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Let's say I have an array of values drawn from a normal distribution with mean 50 and standard deviation 10. Using python:

d = np.random.normal(50,10,1000)

I take a single random sample of size n = 10 from this distribution:

s = np.random.choice(d, 10)

What process do I go through to get the best estimate of the population mean from the sample, and an estimation of the margin of error?

Obviously I know the population mean and standard deviation in this case, but let's pretend I don't.

I could also take many samples and compute the sampling distribution of the mean, but let's say I can't do that either.

So I just have this single sample. What process do I go through and can I estimate how often my estimate of the population mean will be wrong?

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    $\begingroup$ The sample mean is the best thing you could do. $\endgroup$ – Aksakal Dec 23 '16 at 19:04
  • $\begingroup$ Yes, but I want an estimate of how accurate this is. How often will it be wrong, and by how much? $\endgroup$ – user1654183 Dec 23 '16 at 19:32
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    $\begingroup$ then your question title is misleading. the variance of the sample mean will answer these questions, whether you do it based on normal distribution or by bootstrapping $\endgroup$ – Aksakal Dec 23 '16 at 19:34
  • $\begingroup$ To slightly improve on @Aksakal's answer. The sample mean in this situation is the best estimator of the population mean (mean of the underlying unknown distribution) if you are interested in unbiased estimators. Where best is defined as having the smallest variance. A margin of error can be calculated using the standard sample variance. With respect to how often your estimate will be wrong, the probability that your sample mean will be equal to the population mean is zero for a normally dist sample. This is a property of the population mean being a parameter on a continuous interval. $\endgroup$ – Jonathan Lisic Dec 23 '16 at 19:34
  • $\begingroup$ I agree with most of the comments. The issue that disturbs me is saying "How often is the estimate wrong?" I guess that means it is wrong whenever it is not equal to 10. In theory the normal estimate using the sample mean will never be exactly 10. Aksakal and Jonathan Lisic are giving you very sensible answers. $\endgroup$ – Michael Chernick Dec 23 '16 at 20:10
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I'm assuming infinite population size.

The best estimate of the population mean is the sample mean, $\bar{x}$.

The best estimate of the population standard deviation is the sample standard deviation, $s = \sqrt{\frac{1}{n-1} \sum_{i=1}^n (x_i - \overline{x})^2}$

Since the sample size is less than 30 (10 in this case) and the population standard deviation is unknown, I would prefer to use the T-distribution to develop an interval.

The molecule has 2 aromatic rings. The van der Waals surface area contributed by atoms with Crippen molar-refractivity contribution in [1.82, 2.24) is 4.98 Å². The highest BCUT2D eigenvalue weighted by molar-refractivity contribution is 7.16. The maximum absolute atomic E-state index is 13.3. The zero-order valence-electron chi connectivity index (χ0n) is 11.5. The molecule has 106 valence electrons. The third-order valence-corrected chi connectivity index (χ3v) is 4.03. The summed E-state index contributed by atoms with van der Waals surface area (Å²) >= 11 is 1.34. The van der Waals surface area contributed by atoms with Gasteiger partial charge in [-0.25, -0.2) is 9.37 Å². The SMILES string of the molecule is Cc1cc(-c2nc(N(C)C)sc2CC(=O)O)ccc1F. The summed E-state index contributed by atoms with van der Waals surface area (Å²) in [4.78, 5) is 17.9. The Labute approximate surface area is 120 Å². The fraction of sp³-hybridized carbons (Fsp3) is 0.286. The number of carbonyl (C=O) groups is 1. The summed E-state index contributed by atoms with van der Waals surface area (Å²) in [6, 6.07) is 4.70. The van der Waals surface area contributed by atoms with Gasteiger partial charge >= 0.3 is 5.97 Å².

$\bar{x} \pm t(\frac{s}{\sqrt{n}})$

where $t$ is the critical value from the $t_{n-1}$ distribution. In your case with n=10 and a desired confidence level of 95%, $t_{9}=1.833$.

More details can be found in this Example.

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Though Underminer gives a perfectly good answer, I thought I would take the time to provide a Bayesian estimate.

In your problem, you don't explicitly say you have no reason to believe the data are normal, only that the mean and the variance are unknown. The likelihood function is thus

$$ y \sim \mathcal{N}(\mu, \sigma^2)$$

Here, $\mu, \sigma$ must be estimated. I'll place an uninformative prior on both of these parameters

$$ p(\mu, \sigma^2) \propto (\sigma^2)^{-1} \>.$$

In Bayesian Data Analysis 3 (p.g. 64) Gelman goes through this example and derives an analytic posterior density. The marginal posterior for the variance is

$$\sigma^{2} | y \sim \operatorname{Inv}-\chi^{2}\left(n-1, s^{2}\right)$$

with

$$ s^{2}=\frac{1}{n-1} \sum_{i=1}^{n}\left(y_{i}-\overline{y}\right)^{2}$$

while the marginal posterior for the mean conditioned on the variance and the data is

$$\mu | \sigma^{2}, y \sim \mathrm{N}\left(\overline{y}, \sigma^{2} / n\right)$$

We can sample from these densities very easily with python and compute credible intervals.

from scipy.stats import norm, chi2

import numpy as np
import matplotlib.pyplot as plt


population = norm(loc = 50, scale = 10)

n = 10
samp = population.rvs(n)

ybar = samp.mean()
s = samp.var(ddof = 1)

var_posterior = (n-1)*s/chi2(df =n-1).rvs(100_000)
mu_posterior = norm(loc = ybar, scale = np.sqrt(var_postrior/n)).rvs()


#Now for credible intevals
print(np.percentile(mu_posterior, [2.5, 97.5]))
print(np.percentile(np.sqrt(var_posterior), [2.5, 97.5]))

fig, ax = plt.subplots()
ax.hist(mu_posterior, bins = 25)

fig,ax = plt.subplots()
ax.hist(np.sqrt(var_posterior), bins = 25)
plt.show()

The benefit from this method is that you get uncertainty estimates of the variance for cheap, whereas Underminer's method only gives you uncertainty estimates for the mean.

It actually turns out that the posterior is the student-t density (go figure), so all this is more or less equivalent to Underminer's approach. However, that is only because we assumed we knew nothing about the mean and the variance before hand. If we knew something about those parameters (for instance, that negative values are impossible, or that they were larger than some number) then we could do much more by means of MCMC.

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